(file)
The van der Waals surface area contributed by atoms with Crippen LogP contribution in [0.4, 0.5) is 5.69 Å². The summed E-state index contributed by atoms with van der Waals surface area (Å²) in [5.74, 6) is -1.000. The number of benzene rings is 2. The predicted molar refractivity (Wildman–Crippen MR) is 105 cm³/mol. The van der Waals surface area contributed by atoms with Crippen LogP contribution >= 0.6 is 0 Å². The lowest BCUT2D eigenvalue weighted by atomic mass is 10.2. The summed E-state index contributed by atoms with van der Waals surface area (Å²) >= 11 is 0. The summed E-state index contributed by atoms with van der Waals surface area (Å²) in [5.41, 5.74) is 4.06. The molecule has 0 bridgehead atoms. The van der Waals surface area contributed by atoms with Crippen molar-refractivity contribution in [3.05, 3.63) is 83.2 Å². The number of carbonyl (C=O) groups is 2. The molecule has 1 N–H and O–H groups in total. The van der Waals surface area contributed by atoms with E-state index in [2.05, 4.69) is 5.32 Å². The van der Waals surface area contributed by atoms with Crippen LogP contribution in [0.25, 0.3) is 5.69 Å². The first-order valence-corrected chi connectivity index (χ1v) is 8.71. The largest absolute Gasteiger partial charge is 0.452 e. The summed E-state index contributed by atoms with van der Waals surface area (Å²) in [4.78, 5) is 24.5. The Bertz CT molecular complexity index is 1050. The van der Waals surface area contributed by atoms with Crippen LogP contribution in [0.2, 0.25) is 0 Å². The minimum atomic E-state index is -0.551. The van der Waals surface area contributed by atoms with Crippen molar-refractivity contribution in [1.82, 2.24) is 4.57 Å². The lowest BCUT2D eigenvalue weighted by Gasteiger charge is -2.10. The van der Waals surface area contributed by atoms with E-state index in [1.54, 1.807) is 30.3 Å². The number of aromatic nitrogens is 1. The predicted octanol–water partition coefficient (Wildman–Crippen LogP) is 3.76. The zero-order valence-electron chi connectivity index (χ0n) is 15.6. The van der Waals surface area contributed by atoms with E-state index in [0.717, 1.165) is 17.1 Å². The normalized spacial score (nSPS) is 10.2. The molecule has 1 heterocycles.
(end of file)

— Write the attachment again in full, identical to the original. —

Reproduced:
The van der Waals surface area contributed by atoms with Crippen LogP contribution in [0.4, 0.5) is 5.69 Å². The summed E-state index contributed by atoms with van der Waals surface area (Å²) in [5.74, 6) is -1.000. The number of benzene rings is 2. The predicted molar refractivity (Wildman–Crippen MR) is 105 cm³/mol. The van der Waals surface area contributed by atoms with Crippen LogP contribution >= 0.6 is 0 Å². The lowest BCUT2D eigenvalue weighted by atomic mass is 10.2. The summed E-state index contributed by atoms with van der Waals surface area (Å²) >= 11 is 0. The summed E-state index contributed by atoms with van der Waals surface area (Å²) in [5.41, 5.74) is 4.06. The molecule has 0 bridgehead atoms. The van der Waals surface area contributed by atoms with Crippen molar-refractivity contribution in [3.05, 3.63) is 83.2 Å². The number of carbonyl (C=O) groups is 2. The molecule has 1 N–H and O–H groups in total. The van der Waals surface area contributed by atoms with E-state index in [2.05, 4.69) is 5.32 Å². The van der Waals surface area contributed by atoms with Crippen LogP contribution in [0.25, 0.3) is 5.69 Å². The first-order valence-corrected chi connectivity index (χ1v) is 8.71. The largest absolute Gasteiger partial charge is 0.452 e. The summed E-state index contributed by atoms with van der Waals surface area (Å²) in [4.78, 5) is 24.5. The Bertz CT molecular complexity index is 1050. The van der Waals surface area contributed by atoms with Crippen LogP contribution in [0.2, 0.25) is 0 Å². The minimum atomic E-state index is -0.551. The van der Waals surface area contributed by atoms with Crippen molar-refractivity contribution in [1.82, 2.24) is 4.57 Å². The lowest BCUT2D eigenvalue weighted by Gasteiger charge is -2.10. The van der Waals surface area contributed by atoms with E-state index in [1.54, 1.807) is 30.3 Å². The number of aromatic nitrogens is 1. The predicted octanol–water partition coefficient (Wildman–Crippen LogP) is 3.76. The zero-order valence-electron chi connectivity index (χ0n) is 15.6. The van der Waals surface area contributed by atoms with E-state index in [0.717, 1.165) is 17.1 Å². The normalized spacial score (nSPS) is 10.2. The molecule has 1 heterocycles.